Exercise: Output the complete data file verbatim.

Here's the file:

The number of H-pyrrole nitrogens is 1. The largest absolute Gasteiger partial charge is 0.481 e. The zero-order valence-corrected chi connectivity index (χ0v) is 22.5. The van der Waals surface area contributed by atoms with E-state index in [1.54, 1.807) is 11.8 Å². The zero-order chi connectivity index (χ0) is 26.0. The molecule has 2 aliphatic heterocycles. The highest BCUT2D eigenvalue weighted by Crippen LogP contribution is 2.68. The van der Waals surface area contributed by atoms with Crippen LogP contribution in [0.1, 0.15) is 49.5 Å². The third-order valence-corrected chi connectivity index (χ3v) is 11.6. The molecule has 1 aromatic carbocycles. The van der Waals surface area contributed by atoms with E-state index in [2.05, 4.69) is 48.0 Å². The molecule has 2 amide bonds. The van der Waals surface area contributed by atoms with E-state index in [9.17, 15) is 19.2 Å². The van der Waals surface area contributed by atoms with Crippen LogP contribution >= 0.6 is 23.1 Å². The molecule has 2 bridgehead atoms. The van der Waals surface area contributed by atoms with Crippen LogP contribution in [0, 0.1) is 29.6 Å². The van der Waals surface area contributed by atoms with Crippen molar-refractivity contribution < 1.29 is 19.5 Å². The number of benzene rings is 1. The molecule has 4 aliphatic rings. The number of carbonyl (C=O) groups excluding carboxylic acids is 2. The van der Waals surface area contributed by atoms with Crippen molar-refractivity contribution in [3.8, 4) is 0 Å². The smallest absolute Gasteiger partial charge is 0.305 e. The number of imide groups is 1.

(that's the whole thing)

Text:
The number of H-pyrrole nitrogens is 1. The largest absolute Gasteiger partial charge is 0.481 e. The zero-order valence-corrected chi connectivity index (χ0v) is 22.5. The van der Waals surface area contributed by atoms with E-state index in [1.54, 1.807) is 11.8 Å². The zero-order chi connectivity index (χ0) is 26.0. The molecule has 2 aliphatic heterocycles. The highest BCUT2D eigenvalue weighted by Crippen LogP contribution is 2.68. The van der Waals surface area contributed by atoms with Crippen LogP contribution in [0.1, 0.15) is 49.5 Å². The third-order valence-corrected chi connectivity index (χ3v) is 11.6. The molecule has 1 aromatic carbocycles. The van der Waals surface area contributed by atoms with E-state index in [2.05, 4.69) is 48.0 Å². The molecule has 2 amide bonds. The van der Waals surface area contributed by atoms with E-state index in [9.17, 15) is 19.2 Å². The van der Waals surface area contributed by atoms with Crippen LogP contribution >= 0.6 is 23.1 Å². The molecule has 2 bridgehead atoms. The van der Waals surface area contributed by atoms with Crippen LogP contribution in [0, 0.1) is 29.6 Å². The van der Waals surface area contributed by atoms with Crippen molar-refractivity contribution < 1.29 is 19.5 Å². The number of benzene rings is 1. The molecule has 4 aliphatic rings. The number of carbonyl (C=O) groups excluding carboxylic acids is 2. The van der Waals surface area contributed by atoms with Crippen molar-refractivity contribution in [3.8, 4) is 0 Å². The smallest absolute Gasteiger partial charge is 0.305 e. The number of imide groups is 1.